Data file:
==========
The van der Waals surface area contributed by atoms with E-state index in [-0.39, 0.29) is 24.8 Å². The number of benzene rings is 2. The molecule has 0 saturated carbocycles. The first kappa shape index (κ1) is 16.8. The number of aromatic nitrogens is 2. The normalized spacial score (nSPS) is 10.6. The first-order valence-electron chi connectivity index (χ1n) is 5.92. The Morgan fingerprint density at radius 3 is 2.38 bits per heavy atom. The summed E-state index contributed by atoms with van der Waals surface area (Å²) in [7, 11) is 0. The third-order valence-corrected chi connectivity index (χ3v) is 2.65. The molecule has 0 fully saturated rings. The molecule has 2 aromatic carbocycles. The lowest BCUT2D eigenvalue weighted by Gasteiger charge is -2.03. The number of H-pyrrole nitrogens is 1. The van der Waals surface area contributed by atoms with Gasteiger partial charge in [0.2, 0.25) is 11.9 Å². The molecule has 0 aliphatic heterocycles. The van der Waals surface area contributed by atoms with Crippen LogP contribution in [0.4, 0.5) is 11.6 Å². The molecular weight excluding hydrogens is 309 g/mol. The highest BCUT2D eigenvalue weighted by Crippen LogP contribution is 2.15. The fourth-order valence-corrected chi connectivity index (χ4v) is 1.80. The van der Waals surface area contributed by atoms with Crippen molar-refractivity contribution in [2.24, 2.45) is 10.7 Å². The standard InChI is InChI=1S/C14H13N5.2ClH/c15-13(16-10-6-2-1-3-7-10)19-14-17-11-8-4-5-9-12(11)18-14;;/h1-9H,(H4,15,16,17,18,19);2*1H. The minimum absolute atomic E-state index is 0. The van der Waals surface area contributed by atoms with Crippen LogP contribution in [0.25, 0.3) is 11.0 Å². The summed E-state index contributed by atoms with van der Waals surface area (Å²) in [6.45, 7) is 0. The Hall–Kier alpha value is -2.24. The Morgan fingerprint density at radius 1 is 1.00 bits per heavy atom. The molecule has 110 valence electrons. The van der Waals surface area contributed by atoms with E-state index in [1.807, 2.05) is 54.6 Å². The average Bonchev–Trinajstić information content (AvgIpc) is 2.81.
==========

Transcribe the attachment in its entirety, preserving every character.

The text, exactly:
The van der Waals surface area contributed by atoms with E-state index in [-0.39, 0.29) is 24.8 Å². The number of benzene rings is 2. The molecule has 0 saturated carbocycles. The first kappa shape index (κ1) is 16.8. The number of aromatic nitrogens is 2. The normalized spacial score (nSPS) is 10.6. The first-order valence-electron chi connectivity index (χ1n) is 5.92. The Morgan fingerprint density at radius 3 is 2.38 bits per heavy atom. The summed E-state index contributed by atoms with van der Waals surface area (Å²) in [7, 11) is 0. The third-order valence-corrected chi connectivity index (χ3v) is 2.65. The molecule has 0 fully saturated rings. The molecule has 2 aromatic carbocycles. The lowest BCUT2D eigenvalue weighted by Gasteiger charge is -2.03. The number of H-pyrrole nitrogens is 1. The van der Waals surface area contributed by atoms with Gasteiger partial charge in [0.2, 0.25) is 11.9 Å². The molecule has 0 aliphatic heterocycles. The van der Waals surface area contributed by atoms with Crippen LogP contribution in [0.4, 0.5) is 11.6 Å². The molecular weight excluding hydrogens is 309 g/mol. The highest BCUT2D eigenvalue weighted by Crippen LogP contribution is 2.15. The fourth-order valence-corrected chi connectivity index (χ4v) is 1.80. The van der Waals surface area contributed by atoms with Crippen molar-refractivity contribution in [2.24, 2.45) is 10.7 Å². The standard InChI is InChI=1S/C14H13N5.2ClH/c15-13(16-10-6-2-1-3-7-10)19-14-17-11-8-4-5-9-12(11)18-14;;/h1-9H,(H4,15,16,17,18,19);2*1H. The minimum absolute atomic E-state index is 0. The van der Waals surface area contributed by atoms with Crippen LogP contribution in [0.25, 0.3) is 11.0 Å². The summed E-state index contributed by atoms with van der Waals surface area (Å²) in [6.45, 7) is 0. The Hall–Kier alpha value is -2.24. The Morgan fingerprint density at radius 1 is 1.00 bits per heavy atom. The molecule has 110 valence electrons. The van der Waals surface area contributed by atoms with E-state index in [1.807, 2.05) is 54.6 Å². The average Bonchev–Trinajstić information content (AvgIpc) is 2.81.